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Cultural heritage digitization and 3D modelling processes are mainly based on laser scanning and digital photogrammetry techniques to produce complete, detailed and photorealistic three-dimensional surveys: geometric as well as chromatic aspects, in turn testimony of materials, work techniques, state of preservation, etc., are documented using digitization processes. The paper explores the topic of 3D documentation for conservation purposes; it analyses how geomatics contributes in different steps of a restoration process and it presents an overview of different uses of 3D models for the conservation and enhancement of the cultural heritage. The paper reports on the project to digitize the earthenware frieze of the Ospedale del Ceppo in Pistoia (Italy) for 3D documentation, restoration work support, and digital and physical reconstruction and integration purposes. The intent to design an exhibition area suggests new ways to take advantage of 3D data originally acquired for documentation and scientific purposes.
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Thanks to the impressive research results produced in the last decade, digital technologies are now mature for producing high-quality digital replicas of Cultural Heritage (CH) artifacts. At the same time, CH practitioners and scholars have also access to a number of technologies that allow distributing and presenting those models to everybody and everywhere by means of a number of communication platforms. The goal of this chapter is to present some recent technologies for supporting the visualization of complex models, by focusing on the requirements of interactive manipulation and visualization of 3D models on the web and on mobile platforms. The section will present some recent experiences where high-quality 3D models have been used in CH research, restoration and conservation. Some open issues in this domain will also be presented and discussed.
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A 3D-recording project was introduced into practice in 2014 by Tomsk State University during investigation of Timiryazevo burial site (5th–10th centuries AD). During the excavation, three-dimensional models of the whole archaeological site were made at each stage, as well as individual records of all artifacts. 3D recording was conducted by SFM technology. The data obtained was used for research and in work on the exhibition project ‖Secrets of Timiryazevo Burial Site: The Circle of Life and Death in Siberian Shamanism‖. The exposition centers on unveiling the meaning of the rite of burying lookalike dolls of the deceased, which was practiced by many indigenous peoples of Siberia. The exposition is designed to enable the visitor to pass through the whole cycle of knowledge extraction together with archaeologists, the ―detectives of the past‖: from a bunch of strange miniscule objects found in the sand to reconstruction of the whole sophisticated rite of the ―ultimate funeral‖ including the burial of the deceased's lookalike doll. The tools used to develop the topic included a stereoscopic video created with Autodesk 3D Studio MAX 2014 and displayed in the exhibition. Stereoscopic videos displayed by specialized museum equipment create a total participation effect, enabling any visitor to watch excavations step by step, in all their detail and from all perspectives.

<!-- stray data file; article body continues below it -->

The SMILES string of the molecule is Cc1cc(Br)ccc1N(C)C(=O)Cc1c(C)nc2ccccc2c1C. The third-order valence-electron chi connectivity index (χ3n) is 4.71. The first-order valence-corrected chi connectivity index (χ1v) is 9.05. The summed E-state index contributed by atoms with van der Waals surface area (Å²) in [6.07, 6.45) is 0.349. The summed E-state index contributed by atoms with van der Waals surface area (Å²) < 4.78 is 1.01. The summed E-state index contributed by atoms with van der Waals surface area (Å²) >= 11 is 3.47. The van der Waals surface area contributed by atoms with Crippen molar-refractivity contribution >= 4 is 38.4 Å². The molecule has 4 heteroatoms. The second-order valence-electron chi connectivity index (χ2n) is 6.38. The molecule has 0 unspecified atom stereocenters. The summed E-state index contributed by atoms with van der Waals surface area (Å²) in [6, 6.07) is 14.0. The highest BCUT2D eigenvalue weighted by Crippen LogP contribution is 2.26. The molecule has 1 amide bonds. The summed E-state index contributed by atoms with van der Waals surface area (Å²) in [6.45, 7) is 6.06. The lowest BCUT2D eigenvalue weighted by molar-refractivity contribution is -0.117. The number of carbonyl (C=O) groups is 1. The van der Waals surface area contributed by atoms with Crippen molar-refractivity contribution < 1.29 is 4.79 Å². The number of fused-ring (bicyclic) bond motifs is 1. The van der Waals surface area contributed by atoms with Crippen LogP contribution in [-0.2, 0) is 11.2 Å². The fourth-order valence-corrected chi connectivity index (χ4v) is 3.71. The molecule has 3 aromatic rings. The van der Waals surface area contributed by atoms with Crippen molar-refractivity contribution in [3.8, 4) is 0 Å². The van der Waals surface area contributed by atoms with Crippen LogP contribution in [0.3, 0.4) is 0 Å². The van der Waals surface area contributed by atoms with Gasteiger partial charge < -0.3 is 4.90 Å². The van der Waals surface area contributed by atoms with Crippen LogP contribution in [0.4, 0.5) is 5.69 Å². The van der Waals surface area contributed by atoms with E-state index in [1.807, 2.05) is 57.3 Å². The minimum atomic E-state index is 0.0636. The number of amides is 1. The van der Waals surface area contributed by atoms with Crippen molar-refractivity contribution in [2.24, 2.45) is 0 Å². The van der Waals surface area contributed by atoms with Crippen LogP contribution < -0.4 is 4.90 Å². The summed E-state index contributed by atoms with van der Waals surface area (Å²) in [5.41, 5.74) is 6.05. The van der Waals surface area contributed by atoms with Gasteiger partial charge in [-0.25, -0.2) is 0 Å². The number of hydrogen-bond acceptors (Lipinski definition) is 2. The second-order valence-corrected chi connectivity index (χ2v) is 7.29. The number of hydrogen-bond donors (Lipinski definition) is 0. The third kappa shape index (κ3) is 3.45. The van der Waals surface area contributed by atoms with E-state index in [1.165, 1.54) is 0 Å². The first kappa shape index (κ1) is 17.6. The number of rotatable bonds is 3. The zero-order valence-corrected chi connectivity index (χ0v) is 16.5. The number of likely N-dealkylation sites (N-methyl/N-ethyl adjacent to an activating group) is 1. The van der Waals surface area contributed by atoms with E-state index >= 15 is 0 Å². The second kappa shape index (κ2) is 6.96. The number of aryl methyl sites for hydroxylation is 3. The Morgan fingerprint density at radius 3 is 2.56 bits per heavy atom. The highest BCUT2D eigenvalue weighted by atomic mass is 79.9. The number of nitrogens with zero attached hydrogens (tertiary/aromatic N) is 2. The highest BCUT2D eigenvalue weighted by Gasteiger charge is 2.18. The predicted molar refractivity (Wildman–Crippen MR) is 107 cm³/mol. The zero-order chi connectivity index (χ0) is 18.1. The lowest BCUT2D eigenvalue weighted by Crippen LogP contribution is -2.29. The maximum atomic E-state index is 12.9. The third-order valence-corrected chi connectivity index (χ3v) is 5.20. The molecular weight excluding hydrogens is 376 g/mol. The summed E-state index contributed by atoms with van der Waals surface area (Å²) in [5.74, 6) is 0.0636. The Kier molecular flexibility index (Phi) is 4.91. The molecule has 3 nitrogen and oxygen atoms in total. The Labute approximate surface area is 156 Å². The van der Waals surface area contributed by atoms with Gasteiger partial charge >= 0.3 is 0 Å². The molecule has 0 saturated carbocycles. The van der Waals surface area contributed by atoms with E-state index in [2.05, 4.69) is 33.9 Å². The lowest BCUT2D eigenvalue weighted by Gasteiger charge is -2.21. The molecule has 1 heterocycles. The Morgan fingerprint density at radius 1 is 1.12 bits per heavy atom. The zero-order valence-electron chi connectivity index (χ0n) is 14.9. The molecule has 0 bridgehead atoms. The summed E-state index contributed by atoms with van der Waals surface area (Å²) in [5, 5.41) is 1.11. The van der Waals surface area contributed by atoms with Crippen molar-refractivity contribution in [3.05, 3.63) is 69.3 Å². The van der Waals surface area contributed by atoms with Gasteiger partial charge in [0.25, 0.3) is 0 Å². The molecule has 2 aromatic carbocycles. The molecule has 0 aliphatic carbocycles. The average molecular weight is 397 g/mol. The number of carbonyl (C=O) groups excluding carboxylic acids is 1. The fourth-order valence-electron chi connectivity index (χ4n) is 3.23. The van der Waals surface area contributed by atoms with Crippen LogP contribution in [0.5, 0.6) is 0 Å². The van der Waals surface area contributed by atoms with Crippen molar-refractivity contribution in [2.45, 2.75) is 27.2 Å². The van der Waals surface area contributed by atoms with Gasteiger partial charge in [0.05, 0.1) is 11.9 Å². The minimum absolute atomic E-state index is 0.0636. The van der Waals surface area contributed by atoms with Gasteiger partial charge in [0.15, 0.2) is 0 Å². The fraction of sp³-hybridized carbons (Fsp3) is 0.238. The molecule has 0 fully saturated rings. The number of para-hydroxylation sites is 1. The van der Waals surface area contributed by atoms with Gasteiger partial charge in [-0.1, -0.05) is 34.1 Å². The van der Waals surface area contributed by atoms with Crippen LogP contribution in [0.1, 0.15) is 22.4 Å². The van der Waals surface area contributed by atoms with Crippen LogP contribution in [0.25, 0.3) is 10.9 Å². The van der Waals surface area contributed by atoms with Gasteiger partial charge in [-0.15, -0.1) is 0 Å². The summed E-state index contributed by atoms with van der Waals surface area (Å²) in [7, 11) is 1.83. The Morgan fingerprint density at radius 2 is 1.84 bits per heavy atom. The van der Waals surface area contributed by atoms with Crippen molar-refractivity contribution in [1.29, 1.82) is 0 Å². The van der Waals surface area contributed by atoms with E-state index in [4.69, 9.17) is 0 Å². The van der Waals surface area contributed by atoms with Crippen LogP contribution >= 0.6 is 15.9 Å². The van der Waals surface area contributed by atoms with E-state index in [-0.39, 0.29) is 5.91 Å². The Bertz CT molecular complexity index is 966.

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Open linked data technologies pave the way towards the semantic Web of the future by a) exploiting the abundance in data availability, b) enhancing the continuing application developments in the Web and computer technologies, c) increasing the availability of game engines towards an expansion of techniques and d) bridging culture and education with gaming. In this context, we introduce an innovative and content-dynamic web-based virtual museum, which relies and exploits the rich content of distributed web cultural resources and supports the creation of custom painting virtual exhibitions for cultural and educational purposes based on gaming technologies.
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DEC 16 | 0 comments Hamish Robertson and Nick Nicholas argue that maps and mapping are increasingly central to the museum and its activities in a digital age. Maps have long been exhibits in and tools for museums. Historical maps are frequently works of art as well as science, information or even propaganda. Contemporary maps (such as those above which demonstrate the radically different distribution of people over 65 [on the left] to tourists [right] around Manchester, UK) are usually the product of digital technologies which collect and visualise data in software environments such as geographic information systems (GIS). This entire field is now commonly known as giscience because of the increasing interconnection between hardware, software and applications. Mapping and the modern museum So what do mapping technologies have to do with the modern museum? The answer is, actually quite a lot. Current spatial technologies include the types often seen on television programmes such as Time Team, with satellite imagery, civilian drones, aerial photogrammetry, ground penetrating radar (GPR), global positioning systems (GPS) and LiDAR (light detection and ranging). Recent large-scale applications of these technologies can be seen in the work being done in Cambodia at Angkor Wat, in new archaeological findings in the UK near Stonehenge or in the plans to LiDAR scan Machu Picchu in Peru. Spatial technologies have also been used for a variety of heritage activities such as cataloguing and indexing oral history materials, recording indigenous peoples' environments and histories, and increasingly to link qualitative research information to specific locations. Mapping your visitors Mapping and Museums in the Digital Age-MuseumsEtc Ltd